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DAY ONE: The Circus That Is The Republican House Speaker Leadership


Turns out, the hardest part wasn’t getting the gavel back into Republican hands … it was deciding who gets to hold it.

When you have only a narrow margin of victory in the House, that makes leadership negotiations that much more difficult. It only takes a handful of disaffected members to derail the process.

And that is exactly what happened on Day One of the 2023 House Leadership vote. After three different votes, McCarthy still fell short of the majority he needed to kickstart the process of committee assignments and actual oversight over things like the border, FBI abuses, and evidence of political corruption as seen in Hunter’s laptops.

Democrats were unanimous in their support of Jeffries, but their minority status makes it impossible for him to get enough votes for the gavel. Even so, factions on the Republicans have left with McCarthy with even fewer votes than Jeffries, at least for now.

The appointment of a speaker is meant to be routine. It’s the first time the speaker vote has gone beyond the first round since 1923.
Republicans have control of the House by a slim majority–222 to 212–but a number of party rebels voted for protest candidate Andy Biggs (R.,Ariz) and other lawmakers, including Jim Jordan (R.,Ohio), leaving McCarthy short of the 218 votes needed for a majority.
In the third round of voting, Democratic candidate Hakeem Jeffries of new York secured 212 votes, McCarthy had 202 votes, while 20 Republican rebels chose Jordan, despite the Ohio representative himself backing McCarthy in a bid to unite the party.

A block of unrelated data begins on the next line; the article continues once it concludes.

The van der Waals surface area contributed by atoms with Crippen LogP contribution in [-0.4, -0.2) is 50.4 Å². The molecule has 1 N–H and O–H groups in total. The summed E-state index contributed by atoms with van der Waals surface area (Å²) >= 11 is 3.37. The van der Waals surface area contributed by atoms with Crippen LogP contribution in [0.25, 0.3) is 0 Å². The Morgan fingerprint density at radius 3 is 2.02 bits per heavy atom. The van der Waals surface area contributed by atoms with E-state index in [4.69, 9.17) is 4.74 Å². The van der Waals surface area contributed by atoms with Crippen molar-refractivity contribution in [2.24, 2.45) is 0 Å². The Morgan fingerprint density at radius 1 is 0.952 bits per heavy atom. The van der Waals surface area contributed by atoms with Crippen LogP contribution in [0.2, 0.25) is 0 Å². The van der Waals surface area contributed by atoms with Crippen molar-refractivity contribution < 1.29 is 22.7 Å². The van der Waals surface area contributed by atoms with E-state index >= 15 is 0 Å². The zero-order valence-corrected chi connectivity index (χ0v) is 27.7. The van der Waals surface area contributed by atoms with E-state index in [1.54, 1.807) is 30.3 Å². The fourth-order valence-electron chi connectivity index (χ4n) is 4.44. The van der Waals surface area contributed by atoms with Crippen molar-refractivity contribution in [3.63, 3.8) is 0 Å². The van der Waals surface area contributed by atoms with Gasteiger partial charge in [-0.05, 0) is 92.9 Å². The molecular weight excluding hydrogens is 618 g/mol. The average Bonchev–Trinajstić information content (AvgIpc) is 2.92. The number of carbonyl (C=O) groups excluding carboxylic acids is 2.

We’ve got some clips to make sense of what exactly happened.

Here was Jim Jordan making his case for why McCarthy should be nominated, and why Republicans can’t afford to mess around and waste time in determining a leader.

Matt Gaetz used that speech as a rationale for why Jim Jordan should, himself, be House Leader rather than the man Jim stood up to support.

Tucker Carlson made his case for why chaos at this point is not the end of the world.

On the other side of the ledger, there are specific claims by multiple people that the real demand being made by the holdouts has to do with who gets to run which committee.

Power over committees beyond anything that a speaker has any right to give is among the concessions being demanded.

The Macarthy-or-bust crowd appears to be dug in. The holdouts intend to fight a war of attrition, and the only real leaders they are offering in McCarthy’s place are themselves voting McCarthy.

MTG blasted the holdouts, by name, over their strategy of being unable to take yes for an answer, and reminded them that they wouldn’t fare any better in an ideological purity test than the people they criticize.

In another clip, she claimed that three of these holdouts demanded committee or subcomittee positions as a concession to support McCarthy.

The final word goes to McCarthy himself.

Had leadership been decided on the first pass, committees would be assigned and operational now, and the very first vote would have been to rescind those extra IRS agents.

Instead, we get a neverendum vote until one side or the other finally blinks.

And when, exactly, will that happen?

The answer to that is anybody’s guess.

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Wes Walker

Wes Walker is the author of "Blueprint For a Government that Doesn't Suck". He has been lighting up since its inception in July of 2012. Follow on twitter: @Republicanuck